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Identity & Technology

You Can't Delete Things From The Internet

Things you put on the Internet are going to be there forever. You might get lucky and they might get deleted or ignored. But they will probably be there forever.


Two recent events come to light. The first is the Ashley Madison hack - hackers stole detailed information on 37 million people who were trying to have an affair via the site. This includes credit card information which can link your identity to your online identity but also embarrassing details like your sexual fantasies. Ashley Madison had a paid service where you could fork over $19.95 and they would "delete" your information from the site permanently. The hackers are mad because they claimed Ashley Madison was not really deleting the information.

 Shhhh. Someone is stealing your data.

Shhhh. Someone is stealing your data.

Ashley Madison's problem is that their highly sensitive data is tied to a real identity through a credit card. Servers and storage are cheap, so companies tend to hang onto everything forever because they might need that data in the future. Without the tie to credit card data, the hackers would just have a bunch of usernames and fantasies. Still potentially tied to real people through hints, but a whole lot harder.

The second is a new email service called DMail - so-called "self-destructing" email. With DMail, you can send an email that can delete itself within a certain time frame, or on demand later. For some reason DMail has gotten enormous press lately, even though similar services have been deployed before. I even saw it on Fox News this morning, where they mistakenly thought it was part of GMail. (understandable given the name).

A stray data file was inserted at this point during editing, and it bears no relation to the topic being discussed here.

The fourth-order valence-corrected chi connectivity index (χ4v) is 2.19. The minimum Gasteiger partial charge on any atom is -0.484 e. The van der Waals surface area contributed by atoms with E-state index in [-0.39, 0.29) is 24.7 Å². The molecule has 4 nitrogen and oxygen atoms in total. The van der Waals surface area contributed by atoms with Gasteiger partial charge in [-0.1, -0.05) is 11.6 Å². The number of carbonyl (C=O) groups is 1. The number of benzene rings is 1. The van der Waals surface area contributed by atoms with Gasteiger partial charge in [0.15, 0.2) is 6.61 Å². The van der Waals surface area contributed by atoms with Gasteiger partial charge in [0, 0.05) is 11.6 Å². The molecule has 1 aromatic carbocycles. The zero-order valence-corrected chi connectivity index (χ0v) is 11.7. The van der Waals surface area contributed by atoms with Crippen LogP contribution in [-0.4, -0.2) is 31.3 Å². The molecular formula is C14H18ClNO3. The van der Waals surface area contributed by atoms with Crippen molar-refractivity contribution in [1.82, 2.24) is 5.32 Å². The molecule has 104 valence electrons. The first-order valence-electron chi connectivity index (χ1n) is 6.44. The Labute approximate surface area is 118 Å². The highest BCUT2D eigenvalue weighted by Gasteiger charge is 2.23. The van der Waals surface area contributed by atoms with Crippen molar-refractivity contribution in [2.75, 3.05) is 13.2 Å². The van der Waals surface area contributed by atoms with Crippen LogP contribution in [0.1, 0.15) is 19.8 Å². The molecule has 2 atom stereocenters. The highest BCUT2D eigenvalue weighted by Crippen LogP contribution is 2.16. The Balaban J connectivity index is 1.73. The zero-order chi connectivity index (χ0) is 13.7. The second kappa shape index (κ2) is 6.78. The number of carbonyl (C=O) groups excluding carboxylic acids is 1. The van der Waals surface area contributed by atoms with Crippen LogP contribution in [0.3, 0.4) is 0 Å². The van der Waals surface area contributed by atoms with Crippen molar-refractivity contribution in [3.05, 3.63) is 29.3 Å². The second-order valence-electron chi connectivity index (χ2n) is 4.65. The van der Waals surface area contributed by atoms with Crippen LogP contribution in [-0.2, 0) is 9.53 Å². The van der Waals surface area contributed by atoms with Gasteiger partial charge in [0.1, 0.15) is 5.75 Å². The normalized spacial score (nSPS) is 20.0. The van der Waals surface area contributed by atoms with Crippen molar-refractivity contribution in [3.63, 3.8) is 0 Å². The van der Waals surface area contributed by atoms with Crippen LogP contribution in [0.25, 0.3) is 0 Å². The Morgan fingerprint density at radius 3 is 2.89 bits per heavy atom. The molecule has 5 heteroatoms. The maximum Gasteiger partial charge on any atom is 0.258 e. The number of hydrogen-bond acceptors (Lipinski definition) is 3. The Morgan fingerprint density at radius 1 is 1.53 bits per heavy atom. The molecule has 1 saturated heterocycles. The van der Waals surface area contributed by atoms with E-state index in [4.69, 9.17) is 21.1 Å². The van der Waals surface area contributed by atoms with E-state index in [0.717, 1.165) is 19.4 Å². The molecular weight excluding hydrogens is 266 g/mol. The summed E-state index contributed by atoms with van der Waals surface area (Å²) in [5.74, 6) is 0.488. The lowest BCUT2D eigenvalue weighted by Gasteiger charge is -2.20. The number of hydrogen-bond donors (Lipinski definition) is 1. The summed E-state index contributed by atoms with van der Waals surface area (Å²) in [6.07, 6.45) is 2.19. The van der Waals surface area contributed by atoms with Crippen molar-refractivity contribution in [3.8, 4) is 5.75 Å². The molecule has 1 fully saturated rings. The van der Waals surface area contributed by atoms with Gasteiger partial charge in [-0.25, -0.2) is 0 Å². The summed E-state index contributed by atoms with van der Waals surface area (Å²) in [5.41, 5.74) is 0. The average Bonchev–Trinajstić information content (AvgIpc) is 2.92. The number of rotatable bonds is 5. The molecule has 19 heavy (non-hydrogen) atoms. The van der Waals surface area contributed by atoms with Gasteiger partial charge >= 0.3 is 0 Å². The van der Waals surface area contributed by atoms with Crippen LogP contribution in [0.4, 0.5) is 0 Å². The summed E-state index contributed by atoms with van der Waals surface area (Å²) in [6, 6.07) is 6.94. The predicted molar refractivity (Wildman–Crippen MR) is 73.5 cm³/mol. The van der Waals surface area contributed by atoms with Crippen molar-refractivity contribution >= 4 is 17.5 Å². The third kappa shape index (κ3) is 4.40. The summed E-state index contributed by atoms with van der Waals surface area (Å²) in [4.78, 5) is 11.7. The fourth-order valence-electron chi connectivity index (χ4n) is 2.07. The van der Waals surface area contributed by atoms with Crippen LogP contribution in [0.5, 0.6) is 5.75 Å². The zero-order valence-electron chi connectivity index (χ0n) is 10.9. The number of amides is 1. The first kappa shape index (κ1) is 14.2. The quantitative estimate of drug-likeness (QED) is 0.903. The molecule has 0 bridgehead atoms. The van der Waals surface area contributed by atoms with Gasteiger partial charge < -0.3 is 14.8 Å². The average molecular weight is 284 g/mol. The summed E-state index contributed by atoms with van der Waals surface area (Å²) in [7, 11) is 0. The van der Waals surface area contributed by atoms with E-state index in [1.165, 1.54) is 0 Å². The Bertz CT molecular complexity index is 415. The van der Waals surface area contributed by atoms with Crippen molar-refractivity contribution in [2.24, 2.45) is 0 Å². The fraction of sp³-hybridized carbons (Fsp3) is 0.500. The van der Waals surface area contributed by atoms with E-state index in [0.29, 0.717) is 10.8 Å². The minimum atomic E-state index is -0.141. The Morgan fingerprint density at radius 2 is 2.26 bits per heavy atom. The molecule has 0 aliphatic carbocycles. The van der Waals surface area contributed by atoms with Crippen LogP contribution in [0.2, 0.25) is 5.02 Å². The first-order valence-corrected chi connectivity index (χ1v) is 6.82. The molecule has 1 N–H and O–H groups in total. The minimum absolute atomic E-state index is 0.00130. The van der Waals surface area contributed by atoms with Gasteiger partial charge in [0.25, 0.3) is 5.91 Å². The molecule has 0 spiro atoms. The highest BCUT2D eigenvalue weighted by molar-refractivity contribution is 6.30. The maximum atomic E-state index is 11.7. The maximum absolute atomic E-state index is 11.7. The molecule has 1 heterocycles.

These two events are connected.

It is clear that people are starting to realize that sensitive information they put on the Internet will be there forever, and they want to have control. Companies are starting to realize this and capitalizing on people's desire for deletion. However, these efforts are totally misguided and false security at best. In Ashley Madison's case, even if they have the best intentions and do delete from their databases, how thorough are they? Are they deleting it from all the backups? Do they actually remove every credit card transaction even when they are required by law? Did other members take screen shots of that data?

DMail works by not actually sending you a literal email. It sends you a link to an email that you read on their servers. That's how they can "delete" it. But anybody can easily copy and paste it from their site, or even take a picture with their camera. And if you are sending the kinds of emails that you want to self-destruct, they have a strong incentive to do that.

The problem is that once that information leaves your computer and hits the Internet, there are potentially thousands of hands, both human and electronic, that can grab a copy of it. Trying to control that is a fool's errand. Unless you are super careful, your online identity can be tied back to you, and you need to be always vigilant about that.

A quote from one of my favorite authors seems like the only defense here:

Live never to be ashamed if anything you do or say is published around the world — even if what is published is not true.
— Richard Bach